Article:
- an instrument with a bladed head on a handle or helve, used for hewing, cleaving, chopping, etc.
- Jazz Slang. any musical instrument.
- the ax, Informal.
- dismissal from employment: to get the ax.
- expulsion from school.
- rejection by a lover, friend, etc.: His girlfriend gave him the ax.
- any usually summary removal or curtailment.
- to shape or trim with an ax.
- to chop, split, destroy, break open, etc., with an ax: The firemen had to ax the door to reach the fire.
- Informal. to dismiss, restrict, or destroy brutally, as if with an ax: The main office axed those in the field who didn't meet their quota. Congress axed the budget.
- have an ax to grind, to have a personal or selfish motive: His interest may be sincere, but I suspect he has an ax to grind.
Origin of ax
Examples from the Web for axe
And that means they also fall under the umbrella of programs most likely to get the axe when state and federal budgets are tight.How to Solve the Policing Crisis
January 5, 2015
And now also the axe is laid unto the root of the trees: therefore every tree which bringeth not forth good fruit is hewn down.Keep Christmas Commercialized!
P. J. O’Rourke
December 6, 2014
He is the drone official, the bland-faced human-resources manager tasked with dropping the axe.Scott Walker: Too Boring to Beat
Ana Marie Cox
November 5, 2014
Those who propagate it are considered paranoids or activists with an axe to grind.Did Putin Blow Up the Whole Polish Government in 2010? A Second Look.
April 11, 2014
No matter what your title or your salary, every employee has a boss, and every employee can get the axe.Big Business Bullies Americans into the Machinery of Common Core
March 20, 2014
A man cutting brush in a vacant lot leaned on his axe to look after us.The Bacillus of Beauty
I will cause the axe in the act of sinking to do away his sin.The Babylonian Legends of the Creation
She cut it through, and the axe rang upon the stone wall behind it.
She squeezed past Katy, secured the axe and hung it round her own neck.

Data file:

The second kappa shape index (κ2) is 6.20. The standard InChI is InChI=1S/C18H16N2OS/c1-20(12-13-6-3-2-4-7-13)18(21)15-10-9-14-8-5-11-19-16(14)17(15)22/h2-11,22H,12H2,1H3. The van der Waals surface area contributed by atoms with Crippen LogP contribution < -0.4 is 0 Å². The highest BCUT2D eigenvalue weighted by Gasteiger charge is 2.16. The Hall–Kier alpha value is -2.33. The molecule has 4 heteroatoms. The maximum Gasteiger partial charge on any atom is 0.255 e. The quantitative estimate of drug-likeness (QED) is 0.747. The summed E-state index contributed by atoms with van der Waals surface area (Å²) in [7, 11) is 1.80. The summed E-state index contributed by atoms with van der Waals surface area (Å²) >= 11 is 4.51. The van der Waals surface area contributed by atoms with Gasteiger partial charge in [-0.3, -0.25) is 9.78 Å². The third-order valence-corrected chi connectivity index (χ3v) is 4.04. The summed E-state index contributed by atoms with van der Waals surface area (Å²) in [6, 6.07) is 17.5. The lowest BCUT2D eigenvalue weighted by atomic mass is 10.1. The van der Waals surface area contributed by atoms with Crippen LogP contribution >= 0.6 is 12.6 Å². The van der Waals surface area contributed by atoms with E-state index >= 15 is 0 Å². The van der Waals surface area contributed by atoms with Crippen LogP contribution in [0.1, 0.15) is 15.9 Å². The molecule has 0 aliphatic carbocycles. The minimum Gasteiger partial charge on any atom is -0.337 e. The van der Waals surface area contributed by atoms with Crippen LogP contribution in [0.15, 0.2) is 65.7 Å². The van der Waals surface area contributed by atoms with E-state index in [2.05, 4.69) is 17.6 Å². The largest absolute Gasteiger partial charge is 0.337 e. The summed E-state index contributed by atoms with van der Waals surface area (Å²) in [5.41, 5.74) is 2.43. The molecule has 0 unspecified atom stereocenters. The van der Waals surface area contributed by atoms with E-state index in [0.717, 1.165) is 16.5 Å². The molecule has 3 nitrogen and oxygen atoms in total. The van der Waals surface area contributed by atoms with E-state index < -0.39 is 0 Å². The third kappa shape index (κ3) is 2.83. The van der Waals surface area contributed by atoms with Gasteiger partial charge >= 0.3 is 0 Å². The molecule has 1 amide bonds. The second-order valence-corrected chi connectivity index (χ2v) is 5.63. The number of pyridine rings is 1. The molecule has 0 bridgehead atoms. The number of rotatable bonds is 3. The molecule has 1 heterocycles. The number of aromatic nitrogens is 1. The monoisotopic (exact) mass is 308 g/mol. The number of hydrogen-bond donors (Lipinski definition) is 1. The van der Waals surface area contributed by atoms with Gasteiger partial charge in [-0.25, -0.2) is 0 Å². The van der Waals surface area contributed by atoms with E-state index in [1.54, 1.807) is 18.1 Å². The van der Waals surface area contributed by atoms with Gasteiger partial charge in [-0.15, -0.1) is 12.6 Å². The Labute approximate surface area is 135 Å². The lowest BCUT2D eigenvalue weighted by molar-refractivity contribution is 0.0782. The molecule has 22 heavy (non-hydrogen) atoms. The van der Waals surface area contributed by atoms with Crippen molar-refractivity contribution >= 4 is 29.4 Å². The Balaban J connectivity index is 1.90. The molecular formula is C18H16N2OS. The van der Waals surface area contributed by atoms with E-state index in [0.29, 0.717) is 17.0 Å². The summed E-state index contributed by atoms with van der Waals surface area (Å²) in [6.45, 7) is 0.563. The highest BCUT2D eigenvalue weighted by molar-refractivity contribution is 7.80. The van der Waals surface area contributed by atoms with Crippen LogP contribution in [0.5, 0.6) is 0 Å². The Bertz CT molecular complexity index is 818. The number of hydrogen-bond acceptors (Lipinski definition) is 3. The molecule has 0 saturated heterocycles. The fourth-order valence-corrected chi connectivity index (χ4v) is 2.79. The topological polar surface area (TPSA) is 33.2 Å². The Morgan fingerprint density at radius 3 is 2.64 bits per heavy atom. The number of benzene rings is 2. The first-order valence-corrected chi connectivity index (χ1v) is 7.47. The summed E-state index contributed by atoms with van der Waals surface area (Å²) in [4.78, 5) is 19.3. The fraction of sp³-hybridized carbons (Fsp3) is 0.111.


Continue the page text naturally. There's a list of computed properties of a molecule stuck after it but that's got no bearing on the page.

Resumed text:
She looked at Katy reassuringly, then she took off the axe and handed it to her.
- a hand tool with one side of its head forged and sharpened to a cutting edge, used for felling trees, splitting timber, etcSee also hatchet
- an axe to grind
- an ulterior motive
- a grievance
- a pet subject
- the axe informal
- dismissal, esp from employment; the sack (esp in the phrase get the axe)
- Britishsevere cutting down of expenditure, esp the removal of unprofitable sections of a public service
- US slang any musical instrument, esp a guitar or horn
- to chop or trim with an axe
- informal to dismiss (employees), restrict (expenditure or services), or terminate (a project)
Word Origin and History for axe
Old English æces (Northumbrian acas) "axe, pickaxe, hatchet," later æx, from Proto-Germanic *akusjo (cf. Old Saxon accus, Old Norse ex, Old Frisian axe, German Axt, Gothic aqizi), from PIE *agw(e)si- (cf. Greek axine, Latin ascia).
The spelling ax is better on every ground, of etymology, phonology, and analogy, than axe, which became prevalent during the 19th century; but it is now disused in Britain. [OED]
The spelling ax, though "better on every ground, of etymology, phonology, & analogy" (OED), is so strange to 20th-c. eyes that it suggests pedantry & is unlikely to be restored. [Fowler]
Meaning "musical instrument" is 1955, originally jazz slang for the saxophone; rock slang for "guitar" dates to 1967. The axe in figurative sense of cutting of anything (expenses, workers, etc.), especially as a cost-saving measure, is from 1922, probably from the notion of the headman's literal axe (itself attested from mid-15c.). To have an axe to grind is from an 1815 essay by U.S. editor and politician Charles Miner (1780-1865) in which a man flatters a boy and gets him to do the chore of axe-grinding for him, then leaves without offering thanks or recompense. Misattributed to Benjamin Franklin in Weekley, OED print edition, and many other sources.
1670s, "to shape or cut with an axe," from axe (n.). Meaning "to remove, severely reduce," usually figurative, recorded by 1922. Related: Axed; axing.
see axe (n.).